The letter is usually based on current events or my experience, woven with insights garnered from my professional and inspirational reading. The concluding motif reinforces mission focus and expresses gratitude for loyalty in service. The letter has no other purpose than pastoral encouragement. There are no hidden agendas, no demands. It allows me to express feelings and perceptions that I might never share face to face, even if I got the opportunity, for fear of being misunderstood.

As I have learned, it contributes to transformational relationships with colleagues that might otherwise be limited to transactional issues. I am conscious that more of us could benefit from meaningful encouragement; this is a contribution toward developing people as a resource, and thus it's a legitimate goal for a treasurer. Far from being a chore, the exercise has proved a blessing to me.

Although not totally familiar with pastoral literature on mail ministry, I am aware of significant fund-raising texts that may have transfer value. The concept of relational resource building in the local church seems particularly appropriate and adaptable to this kind of letter writing.

This could be called relational resourcing, whose definition could go something like this: Relational resourcing is an approach to promoting a cause that centers on the unique and special relationship that an organization, member, or contact has with that cause. The primary consideration is to nurture the bond and do nothing that would undermine it. Every effort is made to let members understand their value to the cause with the effect of keeping the primary mission in focus.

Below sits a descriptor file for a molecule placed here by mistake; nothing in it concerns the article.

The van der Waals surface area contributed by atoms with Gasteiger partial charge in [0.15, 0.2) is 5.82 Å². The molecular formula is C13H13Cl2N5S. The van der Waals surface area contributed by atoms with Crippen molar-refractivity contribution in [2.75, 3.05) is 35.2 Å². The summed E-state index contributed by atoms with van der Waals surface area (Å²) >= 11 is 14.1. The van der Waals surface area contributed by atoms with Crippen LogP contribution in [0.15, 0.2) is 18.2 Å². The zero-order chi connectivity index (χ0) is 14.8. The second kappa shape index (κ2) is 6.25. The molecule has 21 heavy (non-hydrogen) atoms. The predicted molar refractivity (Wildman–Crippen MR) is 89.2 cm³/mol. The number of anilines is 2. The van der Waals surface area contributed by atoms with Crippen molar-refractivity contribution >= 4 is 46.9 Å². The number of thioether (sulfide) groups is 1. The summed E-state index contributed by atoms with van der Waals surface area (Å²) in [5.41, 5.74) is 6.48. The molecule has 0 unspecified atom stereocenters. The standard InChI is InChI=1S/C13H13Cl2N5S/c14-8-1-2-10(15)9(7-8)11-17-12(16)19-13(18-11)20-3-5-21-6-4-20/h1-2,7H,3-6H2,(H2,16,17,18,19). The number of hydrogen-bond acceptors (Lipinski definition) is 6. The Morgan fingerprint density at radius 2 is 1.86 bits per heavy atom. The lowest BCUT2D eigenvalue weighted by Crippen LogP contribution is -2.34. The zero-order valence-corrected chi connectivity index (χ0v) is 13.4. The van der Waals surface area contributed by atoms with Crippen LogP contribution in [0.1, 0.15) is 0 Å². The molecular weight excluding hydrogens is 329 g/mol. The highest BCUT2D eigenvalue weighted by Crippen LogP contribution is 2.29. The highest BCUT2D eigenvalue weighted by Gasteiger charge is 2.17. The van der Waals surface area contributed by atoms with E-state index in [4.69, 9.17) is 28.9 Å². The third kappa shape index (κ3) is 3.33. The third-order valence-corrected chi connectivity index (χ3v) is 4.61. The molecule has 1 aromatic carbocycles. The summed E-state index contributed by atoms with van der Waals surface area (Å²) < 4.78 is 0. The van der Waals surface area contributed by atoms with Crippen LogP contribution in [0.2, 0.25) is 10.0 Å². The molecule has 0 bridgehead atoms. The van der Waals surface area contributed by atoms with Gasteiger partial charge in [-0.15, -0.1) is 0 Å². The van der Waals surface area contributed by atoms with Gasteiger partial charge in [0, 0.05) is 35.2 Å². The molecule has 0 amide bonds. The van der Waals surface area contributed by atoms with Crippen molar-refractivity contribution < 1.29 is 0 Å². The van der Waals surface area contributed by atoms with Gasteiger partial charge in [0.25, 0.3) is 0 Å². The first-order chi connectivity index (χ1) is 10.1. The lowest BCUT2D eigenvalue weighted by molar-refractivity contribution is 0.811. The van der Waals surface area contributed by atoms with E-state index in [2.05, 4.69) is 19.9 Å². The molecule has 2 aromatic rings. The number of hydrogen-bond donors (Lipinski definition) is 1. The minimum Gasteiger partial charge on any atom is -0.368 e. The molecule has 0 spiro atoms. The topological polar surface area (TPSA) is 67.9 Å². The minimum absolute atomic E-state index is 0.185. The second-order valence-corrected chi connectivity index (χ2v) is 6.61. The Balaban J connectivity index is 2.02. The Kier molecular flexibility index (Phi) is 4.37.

The object here is a lifelong relationship that is mutually beneficial. Letters that demand money, service, or support, or that are motivated by a problem, are often received cynically, especially when received as a "cold call."

Here are some principles distilled from my reading:

1. The sincerity of your tone and honesty of your intent are paramount. The purpose of correspondence is to keep the vision alive and develop the spirit of the readership. Period!

2. As the expected behavior of a friend, letters should be regular. People should not feel singled out or self-servingly targeted. The letter is neither a flash in the pan nor a seasonal ritual, but part of the pastoral curriculum.